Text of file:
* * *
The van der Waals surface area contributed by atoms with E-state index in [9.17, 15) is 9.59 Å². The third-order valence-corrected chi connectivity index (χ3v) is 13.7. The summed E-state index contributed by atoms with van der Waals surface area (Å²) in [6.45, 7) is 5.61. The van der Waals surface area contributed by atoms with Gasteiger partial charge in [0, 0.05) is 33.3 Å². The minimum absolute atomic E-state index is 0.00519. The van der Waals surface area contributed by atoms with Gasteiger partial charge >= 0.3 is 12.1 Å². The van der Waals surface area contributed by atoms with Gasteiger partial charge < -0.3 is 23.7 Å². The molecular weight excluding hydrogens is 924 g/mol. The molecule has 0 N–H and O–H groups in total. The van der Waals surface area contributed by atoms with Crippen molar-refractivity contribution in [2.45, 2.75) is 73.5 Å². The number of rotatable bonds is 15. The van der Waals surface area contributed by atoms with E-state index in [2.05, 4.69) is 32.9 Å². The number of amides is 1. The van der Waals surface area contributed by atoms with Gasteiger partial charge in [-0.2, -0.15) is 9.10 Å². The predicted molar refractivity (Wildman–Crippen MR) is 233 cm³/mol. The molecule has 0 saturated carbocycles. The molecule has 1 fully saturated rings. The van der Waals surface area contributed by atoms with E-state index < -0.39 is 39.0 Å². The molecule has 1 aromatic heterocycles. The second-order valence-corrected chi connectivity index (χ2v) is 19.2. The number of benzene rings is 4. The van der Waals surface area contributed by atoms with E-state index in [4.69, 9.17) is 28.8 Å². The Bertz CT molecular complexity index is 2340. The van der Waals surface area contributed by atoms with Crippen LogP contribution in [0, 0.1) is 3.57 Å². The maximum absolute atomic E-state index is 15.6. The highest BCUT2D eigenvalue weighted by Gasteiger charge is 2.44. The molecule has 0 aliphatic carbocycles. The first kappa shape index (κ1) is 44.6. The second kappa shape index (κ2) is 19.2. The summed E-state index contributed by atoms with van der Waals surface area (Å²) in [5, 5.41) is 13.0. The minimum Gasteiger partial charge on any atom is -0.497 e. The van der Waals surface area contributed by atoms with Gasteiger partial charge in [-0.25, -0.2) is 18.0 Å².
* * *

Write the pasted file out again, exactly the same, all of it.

The van der Waals surface area contributed by atoms with E-state index in [9.17, 15) is 9.59 Å². The third-order valence-corrected chi connectivity index (χ3v) is 13.7. The summed E-state index contributed by atoms with van der Waals surface area (Å²) in [6.45, 7) is 5.61. The van der Waals surface area contributed by atoms with Gasteiger partial charge in [0, 0.05) is 33.3 Å². The minimum absolute atomic E-state index is 0.00519. The van der Waals surface area contributed by atoms with Gasteiger partial charge >= 0.3 is 12.1 Å². The van der Waals surface area contributed by atoms with Gasteiger partial charge < -0.3 is 23.7 Å². The molecular weight excluding hydrogens is 924 g/mol. The molecule has 0 N–H and O–H groups in total. The van der Waals surface area contributed by atoms with Crippen molar-refractivity contribution in [2.45, 2.75) is 73.5 Å². The number of rotatable bonds is 15. The van der Waals surface area contributed by atoms with E-state index in [2.05, 4.69) is 32.9 Å². The number of amides is 1. The van der Waals surface area contributed by atoms with Gasteiger partial charge in [-0.2, -0.15) is 9.10 Å². The predicted molar refractivity (Wildman–Crippen MR) is 233 cm³/mol. The molecule has 0 saturated carbocycles. The molecule has 1 fully saturated rings. The van der Waals surface area contributed by atoms with E-state index < -0.39 is 39.0 Å². The molecule has 1 aromatic heterocycles. The second-order valence-corrected chi connectivity index (χ2v) is 19.2. The number of benzene rings is 4. The van der Waals surface area contributed by atoms with E-state index in [4.69, 9.17) is 28.8 Å². The Bertz CT molecular complexity index is 2340. The van der Waals surface area contributed by atoms with Crippen LogP contribution in [0, 0.1) is 3.57 Å². The maximum absolute atomic E-state index is 15.6. The highest BCUT2D eigenvalue weighted by Gasteiger charge is 2.44. The molecule has 0 aliphatic carbocycles. The first kappa shape index (κ1) is 44.6. The second kappa shape index (κ2) is 19.2. The summed E-state index contributed by atoms with van der Waals surface area (Å²) in [5, 5.41) is 13.0. The minimum Gasteiger partial charge on any atom is -0.497 e. The van der Waals surface area contributed by atoms with Gasteiger partial charge in [-0.25, -0.2) is 18.0 Å².